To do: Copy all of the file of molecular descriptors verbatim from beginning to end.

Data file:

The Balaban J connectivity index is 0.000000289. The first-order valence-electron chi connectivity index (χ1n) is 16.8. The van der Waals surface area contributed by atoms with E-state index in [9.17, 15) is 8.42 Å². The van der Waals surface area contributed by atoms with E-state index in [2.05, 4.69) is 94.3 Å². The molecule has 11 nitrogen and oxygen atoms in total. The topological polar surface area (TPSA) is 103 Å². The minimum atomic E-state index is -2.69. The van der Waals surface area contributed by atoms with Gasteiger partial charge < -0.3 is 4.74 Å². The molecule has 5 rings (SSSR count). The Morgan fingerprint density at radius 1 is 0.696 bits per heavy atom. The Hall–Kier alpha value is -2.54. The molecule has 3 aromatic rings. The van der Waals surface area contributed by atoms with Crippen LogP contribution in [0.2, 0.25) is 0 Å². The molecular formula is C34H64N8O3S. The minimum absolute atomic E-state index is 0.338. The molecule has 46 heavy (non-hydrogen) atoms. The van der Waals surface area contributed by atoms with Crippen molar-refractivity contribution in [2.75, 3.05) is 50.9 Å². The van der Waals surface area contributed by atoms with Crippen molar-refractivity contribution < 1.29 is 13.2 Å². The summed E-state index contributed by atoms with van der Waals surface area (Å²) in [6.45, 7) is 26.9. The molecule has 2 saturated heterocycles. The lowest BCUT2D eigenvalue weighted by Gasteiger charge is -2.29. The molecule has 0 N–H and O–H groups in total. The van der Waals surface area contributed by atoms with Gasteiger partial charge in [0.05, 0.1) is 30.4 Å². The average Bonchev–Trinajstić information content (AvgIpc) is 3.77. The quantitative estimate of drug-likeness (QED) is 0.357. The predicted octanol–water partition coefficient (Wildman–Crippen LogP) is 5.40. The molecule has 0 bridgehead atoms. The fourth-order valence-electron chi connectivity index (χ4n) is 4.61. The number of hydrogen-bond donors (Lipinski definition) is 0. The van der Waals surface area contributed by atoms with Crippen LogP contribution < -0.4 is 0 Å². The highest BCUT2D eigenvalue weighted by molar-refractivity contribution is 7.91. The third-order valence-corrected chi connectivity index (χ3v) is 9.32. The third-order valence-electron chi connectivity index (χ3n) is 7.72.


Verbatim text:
The Balaban J connectivity index is 0.000000289. The first-order valence-electron chi connectivity index (χ1n) is 16.8. The van der Waals surface area contributed by atoms with E-state index in [9.17, 15) is 8.42 Å². The van der Waals surface area contributed by atoms with E-state index in [2.05, 4.69) is 94.3 Å². The molecule has 11 nitrogen and oxygen atoms in total. The topological polar surface area (TPSA) is 103 Å². The minimum atomic E-state index is -2.69. The van der Waals surface area contributed by atoms with Gasteiger partial charge < -0.3 is 4.74 Å². The molecule has 5 rings (SSSR count). The Morgan fingerprint density at radius 1 is 0.696 bits per heavy atom. The Hall–Kier alpha value is -2.54. The molecule has 3 aromatic rings. The van der Waals surface area contributed by atoms with Crippen LogP contribution in [0.2, 0.25) is 0 Å². The molecular formula is C34H64N8O3S. The minimum absolute atomic E-state index is 0.338. The molecule has 46 heavy (non-hydrogen) atoms. The van der Waals surface area contributed by atoms with Crippen molar-refractivity contribution in [2.75, 3.05) is 50.9 Å². The van der Waals surface area contributed by atoms with Crippen molar-refractivity contribution < 1.29 is 13.2 Å². The summed E-state index contributed by atoms with van der Waals surface area (Å²) in [6.45, 7) is 26.9. The molecule has 2 saturated heterocycles. The lowest BCUT2D eigenvalue weighted by Gasteiger charge is -2.29. The molecule has 0 N–H and O–H groups in total. The van der Waals surface area contributed by atoms with Gasteiger partial charge in [0.05, 0.1) is 30.4 Å². The average Bonchev–Trinajstić information content (AvgIpc) is 3.77. The quantitative estimate of drug-likeness (QED) is 0.357. The predicted octanol–water partition coefficient (Wildman–Crippen LogP) is 5.40. The molecule has 0 bridgehead atoms. The fourth-order valence-electron chi connectivity index (χ4n) is 4.61. The number of hydrogen-bond donors (Lipinski definition) is 0. The van der Waals surface area contributed by atoms with Crippen LogP contribution < -0.4 is 0 Å². The highest BCUT2D eigenvalue weighted by molar-refractivity contribution is 7.91. The third-order valence-corrected chi connectivity index (χ3v) is 9.32. The third-order valence-electron chi connectivity index (χ3n) is 7.72.